Some parents of elementary school students in Queens say their children were barred from writing essays about Malcolm X for Black History Month. Marc Santia reports.
Some parents of elementary school students in Queens say their children were barred from writing essays about Malcolm X for Black History Month.
Parents of children at PS 201 in Flushing said the fourth-graders were given the assigment to write about a prominent black leader, choosing from a list of names.
One family says a teacher took Malcolm X's name off the list, saying he was violent and not a good choice.
Angel Minor said her 9-year-old son told her: "Mom, we were doing black history projects and I was told we can't do Malcolm X because he was violent."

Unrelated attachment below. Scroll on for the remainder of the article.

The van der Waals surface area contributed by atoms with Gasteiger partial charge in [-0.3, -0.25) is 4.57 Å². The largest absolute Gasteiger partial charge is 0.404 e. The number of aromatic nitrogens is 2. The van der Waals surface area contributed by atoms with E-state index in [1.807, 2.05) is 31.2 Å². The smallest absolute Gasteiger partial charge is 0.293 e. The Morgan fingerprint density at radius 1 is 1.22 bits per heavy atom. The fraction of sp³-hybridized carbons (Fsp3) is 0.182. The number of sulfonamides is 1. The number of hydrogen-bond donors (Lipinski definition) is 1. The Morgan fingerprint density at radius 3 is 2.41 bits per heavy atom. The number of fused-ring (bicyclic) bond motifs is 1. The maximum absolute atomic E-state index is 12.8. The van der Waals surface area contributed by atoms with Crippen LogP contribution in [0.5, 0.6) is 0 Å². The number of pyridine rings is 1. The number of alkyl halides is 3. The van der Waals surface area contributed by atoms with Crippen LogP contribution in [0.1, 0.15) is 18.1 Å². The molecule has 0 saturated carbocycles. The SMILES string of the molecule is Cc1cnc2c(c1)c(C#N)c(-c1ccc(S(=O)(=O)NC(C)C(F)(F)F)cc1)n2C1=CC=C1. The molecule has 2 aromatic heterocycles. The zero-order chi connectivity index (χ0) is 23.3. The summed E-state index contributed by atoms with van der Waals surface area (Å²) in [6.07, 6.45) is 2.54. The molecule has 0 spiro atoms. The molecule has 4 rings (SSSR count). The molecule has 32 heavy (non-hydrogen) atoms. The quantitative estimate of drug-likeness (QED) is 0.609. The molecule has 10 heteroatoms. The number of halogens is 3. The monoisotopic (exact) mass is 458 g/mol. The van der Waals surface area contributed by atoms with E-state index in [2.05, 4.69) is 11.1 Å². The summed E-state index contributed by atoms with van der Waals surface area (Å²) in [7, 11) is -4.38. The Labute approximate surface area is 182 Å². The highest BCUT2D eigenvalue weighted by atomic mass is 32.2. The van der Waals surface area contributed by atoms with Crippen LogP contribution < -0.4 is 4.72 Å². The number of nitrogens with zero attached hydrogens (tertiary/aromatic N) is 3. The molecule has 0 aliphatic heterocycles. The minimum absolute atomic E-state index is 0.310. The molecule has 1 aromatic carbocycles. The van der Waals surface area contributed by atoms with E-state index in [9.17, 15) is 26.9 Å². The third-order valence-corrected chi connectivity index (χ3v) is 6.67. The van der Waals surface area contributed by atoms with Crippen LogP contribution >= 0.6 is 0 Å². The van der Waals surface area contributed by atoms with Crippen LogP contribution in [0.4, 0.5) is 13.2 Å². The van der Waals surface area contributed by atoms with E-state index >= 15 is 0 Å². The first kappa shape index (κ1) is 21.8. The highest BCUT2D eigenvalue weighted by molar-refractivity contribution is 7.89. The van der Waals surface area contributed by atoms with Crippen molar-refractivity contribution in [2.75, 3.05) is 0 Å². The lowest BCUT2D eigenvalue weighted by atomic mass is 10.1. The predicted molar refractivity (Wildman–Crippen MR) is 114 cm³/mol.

Malcolm X spoke out for black Americans to fight for their rights "by any means necessary," including violence.
Councilman Rory Lancman said, "Certain historical figures might be complicated, might be a challenge to learn about, but kids need to learn about them."
Lancman and other community leaders met with parents and school officials Monday in what he described as a productive discussion.
"The school took them seriously," he said. "There's a plan for going forward. The school acknowledged there was a mistake to leave the kids with the impression that Malcolm X is somehow an appropriate subject to study."
Minor says fighting for what she believes in was a hands-on lesson for her son.
"I want him to know and understand, 'My mom took a stand because something was X'd out and my mom made a difference,'" she said. "I want him to know that black history really means something. To be black means a lot."
The Department of Education said in a statement, "Malcolm X is a historical figure and a hero to many New Yorkers that we believe should be celebrated in our schools."